Contact: Joe Martin
Harrisburg, PA - June 22, 2016 - Spinal fusion procedures performed in Pennsylvania hospitals increased 67.2% between 2004 and 2014 according to a new report released by the Pennsylvania Health Care Cost Containment Council (PHC4).
“Total payments from government payers Medicare and Medicaid amounted to $106 million based on 2013 estimates,” said Joe Martin, PHC4’s executive director. “When payments from private sector insurers and individuals are counted the total reaches a conservative $370 million for one year. As our population ages, especially in Pennsylvania, these figures raise considerable cost concerns for both the public and private sector going forward.”
There were 21,393 spinal fusions performed in Pennsylvania hospitals in 2014, up from 12,794 in 2004. Rates doubled for Pennsylvania residents age 65 and older and increased more than 60% for those age 45 to 64.
Included in the analysis are hospital-specific complication and readmission ratings for the 111 Pennsylvania hospitals that performed spinal fusion in 2014. Also reported are the number of cases for the 332 surgeons who performed these procedures.
Overall, 3.3% of patients experienced a surgical complication during the hospitalization in which the spinal fusion was performed, and 2.3% of patients were readmitted to the hospital for a surgical complication following their procedure. Surgical complications examined included mechanical complication or infection of device, implant, or graft; surgical site bleeding; or wound complication. About 5.4% of patients experienced an unplanned readmission following spinal fusion. Surgical complications were the most common reason for an unplanned readmission, followed by heart-related reasons (such as a heart attack or abnormal heartbeat), bloodstream infection, and blood clot in the lung.
Complications following spinal fusion often add to the overall cost of care through additional days spent in the hospital and increased payments. Patients who developed a complication while still in the hospital stayed, on average, 6.1 days—3.3 days longer than patients who did not develop a complication. When a patient was readmitted to the hospital for a complication following spinal fusion, the average length of stay for the readmission was 5.9 days. Overall, complications following spinal fusion added over 4,000 additional hospital days and an estimated $8.5 million in additional payments when compared to patients who did not experience a complication.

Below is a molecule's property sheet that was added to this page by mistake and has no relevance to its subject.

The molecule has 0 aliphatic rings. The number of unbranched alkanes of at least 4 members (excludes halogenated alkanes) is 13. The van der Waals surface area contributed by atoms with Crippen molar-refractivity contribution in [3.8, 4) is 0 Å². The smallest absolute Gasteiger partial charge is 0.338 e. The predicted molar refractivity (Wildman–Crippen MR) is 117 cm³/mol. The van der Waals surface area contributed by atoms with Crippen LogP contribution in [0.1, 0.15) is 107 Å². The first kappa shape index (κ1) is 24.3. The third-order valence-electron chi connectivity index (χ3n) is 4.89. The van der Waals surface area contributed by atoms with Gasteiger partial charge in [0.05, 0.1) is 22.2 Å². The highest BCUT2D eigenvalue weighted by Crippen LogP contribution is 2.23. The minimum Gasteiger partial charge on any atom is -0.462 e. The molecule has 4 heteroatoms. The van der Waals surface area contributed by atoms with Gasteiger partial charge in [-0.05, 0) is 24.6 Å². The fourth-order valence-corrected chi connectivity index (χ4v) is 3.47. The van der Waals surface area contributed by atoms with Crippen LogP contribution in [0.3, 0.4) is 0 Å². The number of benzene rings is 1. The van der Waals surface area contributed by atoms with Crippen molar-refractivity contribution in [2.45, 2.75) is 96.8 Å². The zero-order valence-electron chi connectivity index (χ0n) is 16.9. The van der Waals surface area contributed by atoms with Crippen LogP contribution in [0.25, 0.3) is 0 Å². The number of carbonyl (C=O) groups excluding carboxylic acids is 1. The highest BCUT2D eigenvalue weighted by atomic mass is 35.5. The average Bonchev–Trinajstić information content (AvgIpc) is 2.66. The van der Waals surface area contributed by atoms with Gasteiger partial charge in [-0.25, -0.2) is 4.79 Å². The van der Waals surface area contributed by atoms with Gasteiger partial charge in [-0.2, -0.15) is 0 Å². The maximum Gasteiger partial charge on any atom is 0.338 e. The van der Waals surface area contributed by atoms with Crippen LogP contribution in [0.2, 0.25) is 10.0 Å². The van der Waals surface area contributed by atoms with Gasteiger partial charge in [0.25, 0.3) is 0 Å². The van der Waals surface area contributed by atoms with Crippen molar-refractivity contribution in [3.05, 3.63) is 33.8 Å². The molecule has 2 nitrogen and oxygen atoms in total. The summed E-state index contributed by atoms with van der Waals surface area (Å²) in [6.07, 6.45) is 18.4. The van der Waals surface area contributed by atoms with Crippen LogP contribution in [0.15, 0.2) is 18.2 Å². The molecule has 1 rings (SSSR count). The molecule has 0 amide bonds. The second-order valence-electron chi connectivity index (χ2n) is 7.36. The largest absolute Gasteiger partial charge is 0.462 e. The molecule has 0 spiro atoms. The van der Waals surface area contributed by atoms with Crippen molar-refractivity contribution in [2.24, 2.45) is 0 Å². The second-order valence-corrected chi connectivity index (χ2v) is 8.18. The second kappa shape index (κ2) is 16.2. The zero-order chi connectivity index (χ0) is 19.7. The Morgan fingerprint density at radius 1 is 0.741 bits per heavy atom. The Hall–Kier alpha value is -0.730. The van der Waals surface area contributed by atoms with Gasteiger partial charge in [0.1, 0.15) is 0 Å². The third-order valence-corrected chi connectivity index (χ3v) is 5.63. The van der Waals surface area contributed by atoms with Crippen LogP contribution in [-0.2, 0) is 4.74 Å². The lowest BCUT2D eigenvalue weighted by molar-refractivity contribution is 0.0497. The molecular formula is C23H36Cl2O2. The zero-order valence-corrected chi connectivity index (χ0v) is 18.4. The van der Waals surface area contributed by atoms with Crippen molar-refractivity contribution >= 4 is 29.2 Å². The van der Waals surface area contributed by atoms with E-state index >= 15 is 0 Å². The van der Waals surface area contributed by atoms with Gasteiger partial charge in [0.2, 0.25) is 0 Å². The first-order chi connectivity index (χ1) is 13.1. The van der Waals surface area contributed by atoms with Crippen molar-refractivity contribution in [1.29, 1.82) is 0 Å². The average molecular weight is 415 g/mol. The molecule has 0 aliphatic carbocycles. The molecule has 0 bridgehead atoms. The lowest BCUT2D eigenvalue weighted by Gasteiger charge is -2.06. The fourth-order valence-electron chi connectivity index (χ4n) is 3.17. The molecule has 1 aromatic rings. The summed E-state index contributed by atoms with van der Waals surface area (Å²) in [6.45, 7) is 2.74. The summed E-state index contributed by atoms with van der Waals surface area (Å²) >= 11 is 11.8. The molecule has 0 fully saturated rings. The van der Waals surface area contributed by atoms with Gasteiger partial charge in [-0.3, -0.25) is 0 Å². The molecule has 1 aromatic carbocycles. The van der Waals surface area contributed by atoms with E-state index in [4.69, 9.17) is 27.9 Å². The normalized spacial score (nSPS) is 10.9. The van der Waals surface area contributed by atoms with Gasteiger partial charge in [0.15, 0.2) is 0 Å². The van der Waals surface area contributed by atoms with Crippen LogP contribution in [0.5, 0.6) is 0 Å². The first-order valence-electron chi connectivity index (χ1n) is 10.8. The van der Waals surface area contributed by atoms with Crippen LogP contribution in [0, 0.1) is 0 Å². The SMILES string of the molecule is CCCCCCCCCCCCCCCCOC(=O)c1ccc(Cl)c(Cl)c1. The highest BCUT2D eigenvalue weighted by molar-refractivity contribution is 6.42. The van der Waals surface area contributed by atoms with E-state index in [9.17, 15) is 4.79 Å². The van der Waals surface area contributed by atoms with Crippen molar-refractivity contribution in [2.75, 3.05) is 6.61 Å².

Increases in the number of spinal fusions on patients age 18-64 are noteworthy since surgical complications following these procedures can contribute to employment-related issues such as lost productivity and lost wages. Approximately 50% of in-hospital complications and 62% of readmissions for a complication occurred in patients age 18-64. Complications following spinal fusion for this age group alone added an estimated 2,180 additional hospital days and $4.5 million in payments (when compared to patients who did not experience a complication).
The report also looks at county-level population based utilization rates. Residents of Western PA had higher rates of spinal fusion than other areas of the state. Southeastern PA residents had the lowest rates. In describing this section of the report and regional variation, Martin added that, “Determining the appropriateness of spinal fusion procedures can be complicated and is often debated, especially since, for some patients, other less complex treatment may yield similar benefits.”
Spinal fusion per 10,000 residents
23.6 Western PA (up from 15.4 per 10,000 in 2004)
21.2 Central and Northeastern PA (up from 13.9 per 10,000 in 2004)
14.7 Southeastern PA (up from 8.3 per 10,000 in 2004)
PHC4 is an independent state agency charged with collecting, analyzing and reporting information that can be used to improve the quality and restrain the cost of health care in Pennsylvania. Copies of Spinal Fusions in Pennsylvania are free and available from PHC4’s website at http://www.phc4.org.